Promise of higher wages in neighbouring countries luring Malaysians abroad
Author: Kate Whitehead | Date: 7 Sep 2016
Devalued ringitt means migration has increased this year and is expected to continue
The promise of significantly higher salaries in neighbouring Asian countries is leading to an exodus of Malaysian workers, including both highly skilled professionals and manual labourers.
While Singapore is still the main draw for Malaysian workers looking for jobs abroad, they are also now moving to China, Hong Kong, Japan, Taiwan and South Korea.
"We’ve seen much more of this sort of migration this year than last year. It has certainly increased, and we expect it to continue,” said Nick Lambe, group managing director at Links International.
Lambe said the trend is largely caused by higher pay and the exchange rate – the value of the Malaysian ringgit fell dramatically last year.
He noted that senior Malaysian executives were moving with the aim of enhancing and developing their careers, while more junior staff and blue collar workers were usually making the shift purely from a financial perspective.
“At the more senior end of the market, the migration of experienced-level candidates to Singapore is a move to the regional headquarters. Singapore and Hong Kong are the hubs for most regional headquarters,” said Lambe. But he added that much of this recent movement was made up of blue-collar workers.
The trend is not new, but it has sharply escalated in the last year. In 2015, research by recruitment firm Hays revealed that 93 per cent of Malaysians who were looking for jobs would seriously consider leaving to work overseas. At the time, the desire to gain international exposure was the key pull, but now the depreciating ringgit has made higher salaries an even bigger draw.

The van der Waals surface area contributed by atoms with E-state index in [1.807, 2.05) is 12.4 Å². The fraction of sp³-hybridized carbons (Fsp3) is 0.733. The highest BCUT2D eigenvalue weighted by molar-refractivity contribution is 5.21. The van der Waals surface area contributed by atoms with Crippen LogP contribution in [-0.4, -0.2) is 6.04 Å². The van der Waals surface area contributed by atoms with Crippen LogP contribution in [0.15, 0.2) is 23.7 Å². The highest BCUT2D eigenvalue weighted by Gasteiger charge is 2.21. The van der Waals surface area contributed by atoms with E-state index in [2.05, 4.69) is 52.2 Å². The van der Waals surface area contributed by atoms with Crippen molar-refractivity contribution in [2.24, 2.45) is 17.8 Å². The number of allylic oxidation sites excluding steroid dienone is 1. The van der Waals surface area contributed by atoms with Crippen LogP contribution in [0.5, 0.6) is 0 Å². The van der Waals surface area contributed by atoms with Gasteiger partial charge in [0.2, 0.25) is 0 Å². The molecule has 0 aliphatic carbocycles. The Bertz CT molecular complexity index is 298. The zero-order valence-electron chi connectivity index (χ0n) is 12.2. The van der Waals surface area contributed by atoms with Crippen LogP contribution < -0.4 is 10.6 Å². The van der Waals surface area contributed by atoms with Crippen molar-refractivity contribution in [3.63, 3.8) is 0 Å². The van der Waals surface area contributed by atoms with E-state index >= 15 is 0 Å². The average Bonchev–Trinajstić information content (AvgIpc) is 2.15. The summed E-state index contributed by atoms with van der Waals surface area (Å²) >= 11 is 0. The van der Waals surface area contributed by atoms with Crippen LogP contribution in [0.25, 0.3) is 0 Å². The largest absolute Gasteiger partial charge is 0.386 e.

Talent Corporation Malaysia Berhad - a government body set up in 2011 and tasked with trying to stem the brain drain - estimated that 300,000 Malaysians, or 10 per cent of the country’s population, left in the decade to 2015.
Reporting on the issue recently, The Star Online quoted former Small and Medium Enterprises Association Malaysia president Teh Kee Sin, who said the trend runs country to the view that Malaysians are not willing to do work deemed difficult and dirty. He added that more locals would be willing to take up unskilled or menial jobs if they were paid well in Malaysia.
“Many commute to do such jobs in Singapore. There must be something wrong if a Malaysian is willing to work as a cleaner in Singapore but not in Johor Bahru,” Teh was quoted as saying.
Regardless of whether workers are at the top end of the pay scale or the bottom, the draw to work overseas is a better wage.
“Jobs abroad can pay significantly higher. Salaries in Singapore are three times as much as that in Malaysia,” said Lambe, referring to the executive level positions.
But that pay disparity is just as wide for blue-collar workers. The Star Online report quoted an HR manager as saying there was a demand from oil and gas corporations based in Singapore and the Middle East for skilled workers. He said that while a certified welder in Malaysia could earn RM4,000 - RM5,000 a month, that same worker could pick up the equivalent of RM11,900 - RM14,900 in Singapore and RM40,290 in the Middle East.
Beginning in January 2017, the qualifying salary for Singapore’s Employment Pass (EP) will be increased from S$3,300 to S$3,600. Any foreign professional with a managerial, executive or specialised job offer in Singapore can apply for the Employment Pass. The S$300 increase effectively bumps up the monthly salary by another RM900.
And looking even further into the future, the opening of a new high-speed rail line linking Singapore and the Malaysian capital Kuala Lumpur in 2026 will reduce the current 11-hour journey to just 90 minutes.